Technologies used for Active and Static Waterbars.

Technologies

All Manorteq waterbars, FormPlugs and FormRings are waterproof. However not all of Manorteq’s waterbars use the same technology. The differing waterbar technologies available enable you to supply a bespoke solution for your project. The choices are also not just about whether the waterbars are Active or Static; there are the various different Active options to consider, understanding the benefits these can bring to the project in question.

Active Waterbars

Bentonite

Bentonite is a naturally absorbent clay. Of the two types of bentonite clay, it is sodium bentonite that has the natural ability to absorb large quantities of water which can increase its volume by up to a factor of eight. It is this property that makes it an excellent joint sealing material within concrete as it provides a self-sealing, low permeability barrier.

When mixed with butyl rubber, the clay takes on the ability to hold its form and slow the process of washout. The butyl rubber aids the holding of the form once swollen. However, during continuous wet and dry cycles*, the active waterbar will reduce in size during the dry cycle (though not to its original size), and then swell again when water is reintroduced.

* Often, when wet / dry cycles are referenced, it refers to laboratory condition tests where material is thoroughly wetted and then completely dried. In the ‘real world’ this is highly unlikely to occur unless very long periods of hot, dry weather are experienced between rain.

Synthetic Rubber

Synthetic rubbers are a mix of polymers (normally a combination of a plastic and a rubber) that contain thermoplastic and elastomeric properties.

Synthetic rubbers show advantages typical of both plastic and rubber-based materials. The benefit of using synthetic rubber is its

ability to elongate and return to its near original shape thus creating a more durable and versatile material.

The combination of this technology with hydrophilic elements, gives the ability to create products with differing swelling properties.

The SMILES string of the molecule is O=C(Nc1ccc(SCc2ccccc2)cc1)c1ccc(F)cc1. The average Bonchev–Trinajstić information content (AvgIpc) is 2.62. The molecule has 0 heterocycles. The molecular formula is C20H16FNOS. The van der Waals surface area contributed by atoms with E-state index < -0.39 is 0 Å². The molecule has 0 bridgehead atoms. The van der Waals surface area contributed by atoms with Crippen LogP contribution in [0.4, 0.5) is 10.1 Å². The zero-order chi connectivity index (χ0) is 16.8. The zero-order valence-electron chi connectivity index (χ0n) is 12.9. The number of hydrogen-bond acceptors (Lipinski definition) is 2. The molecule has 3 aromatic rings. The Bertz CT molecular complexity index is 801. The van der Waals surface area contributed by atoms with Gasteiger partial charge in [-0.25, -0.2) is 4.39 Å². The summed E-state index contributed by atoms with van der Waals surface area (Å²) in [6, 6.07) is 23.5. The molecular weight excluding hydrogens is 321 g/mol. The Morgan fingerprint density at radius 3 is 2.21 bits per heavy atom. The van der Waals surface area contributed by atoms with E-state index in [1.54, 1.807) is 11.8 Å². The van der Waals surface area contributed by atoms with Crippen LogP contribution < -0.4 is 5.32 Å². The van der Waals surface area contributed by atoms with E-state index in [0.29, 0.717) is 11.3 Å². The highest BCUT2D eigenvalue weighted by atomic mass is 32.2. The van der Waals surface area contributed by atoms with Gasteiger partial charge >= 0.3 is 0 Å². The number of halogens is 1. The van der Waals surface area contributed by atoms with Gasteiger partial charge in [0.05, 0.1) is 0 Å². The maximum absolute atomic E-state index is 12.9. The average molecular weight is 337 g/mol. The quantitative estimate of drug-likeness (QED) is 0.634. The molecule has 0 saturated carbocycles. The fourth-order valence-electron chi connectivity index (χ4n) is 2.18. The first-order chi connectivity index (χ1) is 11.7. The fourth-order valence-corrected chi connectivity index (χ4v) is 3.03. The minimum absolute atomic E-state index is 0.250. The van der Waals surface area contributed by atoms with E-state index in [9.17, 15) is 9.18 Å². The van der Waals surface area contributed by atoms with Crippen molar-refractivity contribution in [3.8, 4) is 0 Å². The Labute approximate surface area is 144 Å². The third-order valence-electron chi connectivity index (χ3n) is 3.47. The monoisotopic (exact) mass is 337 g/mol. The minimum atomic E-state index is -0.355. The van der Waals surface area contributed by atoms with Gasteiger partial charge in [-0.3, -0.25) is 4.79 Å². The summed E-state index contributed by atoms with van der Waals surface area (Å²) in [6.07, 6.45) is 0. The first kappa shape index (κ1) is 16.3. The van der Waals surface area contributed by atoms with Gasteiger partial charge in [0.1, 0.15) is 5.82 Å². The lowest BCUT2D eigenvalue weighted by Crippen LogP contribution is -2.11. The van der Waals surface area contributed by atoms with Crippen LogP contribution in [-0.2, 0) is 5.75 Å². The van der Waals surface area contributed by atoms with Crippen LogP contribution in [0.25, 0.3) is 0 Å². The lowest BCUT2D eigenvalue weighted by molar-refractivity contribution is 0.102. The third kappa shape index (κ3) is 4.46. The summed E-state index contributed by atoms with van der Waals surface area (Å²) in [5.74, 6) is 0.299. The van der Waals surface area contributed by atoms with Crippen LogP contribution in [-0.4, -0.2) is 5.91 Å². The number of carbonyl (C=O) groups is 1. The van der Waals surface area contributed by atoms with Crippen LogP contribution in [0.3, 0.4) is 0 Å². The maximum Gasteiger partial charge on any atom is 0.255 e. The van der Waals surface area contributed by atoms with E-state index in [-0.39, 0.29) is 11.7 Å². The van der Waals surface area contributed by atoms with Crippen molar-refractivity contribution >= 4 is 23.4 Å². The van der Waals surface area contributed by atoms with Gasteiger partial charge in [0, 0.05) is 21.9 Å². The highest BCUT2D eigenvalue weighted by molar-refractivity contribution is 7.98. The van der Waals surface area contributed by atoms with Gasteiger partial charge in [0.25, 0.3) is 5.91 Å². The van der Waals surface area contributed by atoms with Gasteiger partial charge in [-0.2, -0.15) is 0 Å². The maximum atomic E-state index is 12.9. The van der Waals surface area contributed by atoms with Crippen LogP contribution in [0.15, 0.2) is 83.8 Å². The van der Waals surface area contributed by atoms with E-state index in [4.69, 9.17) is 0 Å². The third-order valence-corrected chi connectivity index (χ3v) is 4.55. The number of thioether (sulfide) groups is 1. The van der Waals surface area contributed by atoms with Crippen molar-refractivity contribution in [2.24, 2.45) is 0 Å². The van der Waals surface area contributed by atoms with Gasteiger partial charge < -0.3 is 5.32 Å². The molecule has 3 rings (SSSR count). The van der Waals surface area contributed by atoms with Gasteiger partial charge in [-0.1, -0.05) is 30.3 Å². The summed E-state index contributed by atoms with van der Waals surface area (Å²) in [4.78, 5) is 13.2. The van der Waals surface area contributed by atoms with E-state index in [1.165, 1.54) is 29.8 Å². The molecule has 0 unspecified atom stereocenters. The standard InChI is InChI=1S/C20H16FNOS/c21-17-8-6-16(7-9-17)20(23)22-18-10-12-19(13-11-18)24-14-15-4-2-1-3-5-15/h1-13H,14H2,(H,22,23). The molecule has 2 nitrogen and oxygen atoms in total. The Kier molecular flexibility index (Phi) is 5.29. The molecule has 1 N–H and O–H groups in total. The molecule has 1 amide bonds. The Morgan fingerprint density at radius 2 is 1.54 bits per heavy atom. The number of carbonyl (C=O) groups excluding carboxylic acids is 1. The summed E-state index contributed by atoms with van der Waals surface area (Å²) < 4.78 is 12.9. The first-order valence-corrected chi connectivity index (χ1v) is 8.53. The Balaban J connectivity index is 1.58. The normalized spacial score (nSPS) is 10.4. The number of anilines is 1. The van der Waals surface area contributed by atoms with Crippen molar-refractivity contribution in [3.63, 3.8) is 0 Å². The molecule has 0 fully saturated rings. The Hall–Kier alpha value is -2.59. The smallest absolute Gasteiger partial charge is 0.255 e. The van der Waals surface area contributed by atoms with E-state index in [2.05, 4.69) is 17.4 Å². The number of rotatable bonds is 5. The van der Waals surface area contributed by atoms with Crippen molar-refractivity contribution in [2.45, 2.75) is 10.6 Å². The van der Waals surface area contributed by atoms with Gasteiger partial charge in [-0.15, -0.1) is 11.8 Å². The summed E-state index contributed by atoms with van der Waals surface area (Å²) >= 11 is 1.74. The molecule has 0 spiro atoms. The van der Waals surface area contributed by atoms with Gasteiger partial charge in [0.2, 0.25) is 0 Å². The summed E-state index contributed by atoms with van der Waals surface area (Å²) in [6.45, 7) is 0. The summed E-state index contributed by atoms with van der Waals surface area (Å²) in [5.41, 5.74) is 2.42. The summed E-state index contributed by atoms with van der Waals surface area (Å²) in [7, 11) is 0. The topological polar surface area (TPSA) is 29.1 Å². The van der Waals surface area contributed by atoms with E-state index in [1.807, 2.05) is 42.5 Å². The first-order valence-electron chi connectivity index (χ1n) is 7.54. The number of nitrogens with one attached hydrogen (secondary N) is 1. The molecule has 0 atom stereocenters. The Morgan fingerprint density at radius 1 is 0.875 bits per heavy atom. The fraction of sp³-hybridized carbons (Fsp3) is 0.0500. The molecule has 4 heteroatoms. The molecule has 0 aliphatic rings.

Material Comparison

The big differences between synthetic rubber and sodium bentonite are:

 Bentonite / Clay Mix Synthetic Rubber
Sealing Force / ExpansionAt a size of 20 mm × 25 mm the sealing force is up to 1.25 tonne per metreAt a size of 20 mm × 5 mm the sealing force is greater than 2.60 tonne per metre
Wet / dry cycles

The mix is the highest quality of bentonite waterbars on the market. This is reflected in the fact that it can easily withstand 3 full wet / dry cycles without loss of important properties.

However, as with any bentonite based waterbar, at a certain point, washing out will be initiated.

There is a benefit of this phenomenon though in that minor concrete voids can be filled up with the bentonite.

The synthetic rubber is a high quality, durable product.

After >35 wet / dry cycles the material has been proven to keep its expansion potential. 

Weight

17 % heavier than synthetic rubber @ equal size.

586 % heavier than synthetic rubber @ actual size.

15 % lighter than bentonite mix @ equal size.

83 % lighter than bentonite mix @ actual size.

Mechanical properties 

The bentonite mix is butyl rubber based, and therefore has a low-level of, in relative terms, tensile properties and longitudinal tear strength.

Due to the consistency of the bentonite mix, the bar will not crack or split during the nailing process.

The synthetic rubber has a high-level of, in relative terms, tensile properties and tear strength. 

Due to the constancy of synthetic rubber the bar is likely to crack or split if punctured. Therefore, if nailing is required a containment such as Fixing Wire, must be used.  

History Bentonite based sealing profiles are well-known and have been widely used in the construction industry for more than 20 years.Synthetic rubber is a new innovation, proving an excellent alternative to bentonite.
* Often, when wet / dry cycles are referenced, it refers to laboratory condition tests where material is thoroughly wetted and then completely dried. In the ‘real world’ this is highly unlikely to occur unless very long periods of hot, dry weather are experienced between rain.

Static Waterbars

Static waterbars are, in simple form, a solid physical barrier placed at the joint line to produce a tortuous path for the water to navigate.

Manorteq Static waterbars have this technology as the primary barrier, but also have a secondary line of defence incorporated into them. This secondary barrier is either the HydroBar Original

technology which swells to seal; or a bitumen layer which adheres to the concrete creating an impermeable barrier.

All the Manorteq Static waterbars are made of galvanized steel. Whichever options your project requires the steel waterbar is protected from corrosion.

Material Comparison

Why Static waterbars instead of Active?

Is there a simple answer to this question? There are reasons to use Static waterbars, and reasons to use Active. In fact, it is not unusual to find construction sites using both types of system where demands of the of the site and the construction methods so require.

That said, Static waterbars are much more robust than any Active waterbar and can be left in situ for significant amounts of time prior to the subsequent pour. There are many additional non-waterproof benefits to Manorteq Static waterbars. Please consult your Manorteq representative for further information.

Are you interested?
If you have any questions on any of the products, please contact us.